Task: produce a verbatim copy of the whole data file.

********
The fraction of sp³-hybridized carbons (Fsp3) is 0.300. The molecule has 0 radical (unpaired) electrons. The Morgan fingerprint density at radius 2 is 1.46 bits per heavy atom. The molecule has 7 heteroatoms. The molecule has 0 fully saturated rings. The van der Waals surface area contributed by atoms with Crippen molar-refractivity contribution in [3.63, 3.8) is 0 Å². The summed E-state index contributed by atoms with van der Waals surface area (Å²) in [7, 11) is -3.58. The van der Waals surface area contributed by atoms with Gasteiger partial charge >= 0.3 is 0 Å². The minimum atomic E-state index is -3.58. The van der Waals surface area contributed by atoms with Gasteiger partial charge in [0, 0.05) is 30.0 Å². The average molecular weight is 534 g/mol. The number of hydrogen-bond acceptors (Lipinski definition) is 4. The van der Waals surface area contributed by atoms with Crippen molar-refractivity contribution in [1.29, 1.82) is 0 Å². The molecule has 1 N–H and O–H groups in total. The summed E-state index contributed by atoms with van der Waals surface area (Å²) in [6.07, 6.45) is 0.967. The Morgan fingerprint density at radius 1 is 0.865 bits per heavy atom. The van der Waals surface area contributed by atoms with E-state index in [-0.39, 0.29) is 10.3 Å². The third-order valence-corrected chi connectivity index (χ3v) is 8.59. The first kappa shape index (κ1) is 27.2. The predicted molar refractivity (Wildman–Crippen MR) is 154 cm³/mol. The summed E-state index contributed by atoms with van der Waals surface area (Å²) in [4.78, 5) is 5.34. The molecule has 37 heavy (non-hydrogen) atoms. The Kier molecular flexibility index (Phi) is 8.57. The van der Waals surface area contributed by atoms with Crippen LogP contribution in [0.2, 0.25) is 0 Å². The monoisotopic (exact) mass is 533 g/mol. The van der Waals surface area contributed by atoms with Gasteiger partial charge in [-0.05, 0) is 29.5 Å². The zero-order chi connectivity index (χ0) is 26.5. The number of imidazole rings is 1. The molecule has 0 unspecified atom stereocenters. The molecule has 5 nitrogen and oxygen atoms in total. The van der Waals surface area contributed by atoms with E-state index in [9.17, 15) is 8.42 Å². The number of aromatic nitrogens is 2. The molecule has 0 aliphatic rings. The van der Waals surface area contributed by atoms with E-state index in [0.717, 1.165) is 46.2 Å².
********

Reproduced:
The fraction of sp³-hybridized carbons (Fsp3) is 0.300. The molecule has 0 radical (unpaired) electrons. The Morgan fingerprint density at radius 2 is 1.46 bits per heavy atom. The molecule has 7 heteroatoms. The molecule has 0 fully saturated rings. The van der Waals surface area contributed by atoms with Crippen molar-refractivity contribution in [3.63, 3.8) is 0 Å². The summed E-state index contributed by atoms with van der Waals surface area (Å²) in [7, 11) is -3.58. The van der Waals surface area contributed by atoms with Gasteiger partial charge >= 0.3 is 0 Å². The minimum atomic E-state index is -3.58. The van der Waals surface area contributed by atoms with Gasteiger partial charge in [0, 0.05) is 30.0 Å². The average molecular weight is 534 g/mol. The number of hydrogen-bond acceptors (Lipinski definition) is 4. The van der Waals surface area contributed by atoms with Crippen molar-refractivity contribution in [1.29, 1.82) is 0 Å². The molecule has 1 N–H and O–H groups in total. The summed E-state index contributed by atoms with van der Waals surface area (Å²) in [6.07, 6.45) is 0.967. The Morgan fingerprint density at radius 1 is 0.865 bits per heavy atom. The van der Waals surface area contributed by atoms with E-state index in [-0.39, 0.29) is 10.3 Å². The third-order valence-corrected chi connectivity index (χ3v) is 8.59. The first kappa shape index (κ1) is 27.2. The predicted molar refractivity (Wildman–Crippen MR) is 154 cm³/mol. The summed E-state index contributed by atoms with van der Waals surface area (Å²) in [4.78, 5) is 5.34. The molecule has 37 heavy (non-hydrogen) atoms. The Kier molecular flexibility index (Phi) is 8.57. The van der Waals surface area contributed by atoms with Crippen LogP contribution in [0.2, 0.25) is 0 Å². The monoisotopic (exact) mass is 533 g/mol. The van der Waals surface area contributed by atoms with Gasteiger partial charge in [-0.05, 0) is 29.5 Å². The zero-order chi connectivity index (χ0) is 26.5. The number of imidazole rings is 1. The molecule has 0 unspecified atom stereocenters. The molecule has 5 nitrogen and oxygen atoms in total. The van der Waals surface area contributed by atoms with E-state index in [9.17, 15) is 8.42 Å². The number of aromatic nitrogens is 2. The molecule has 0 aliphatic rings. The van der Waals surface area contributed by atoms with E-state index in [0.717, 1.165) is 46.2 Å².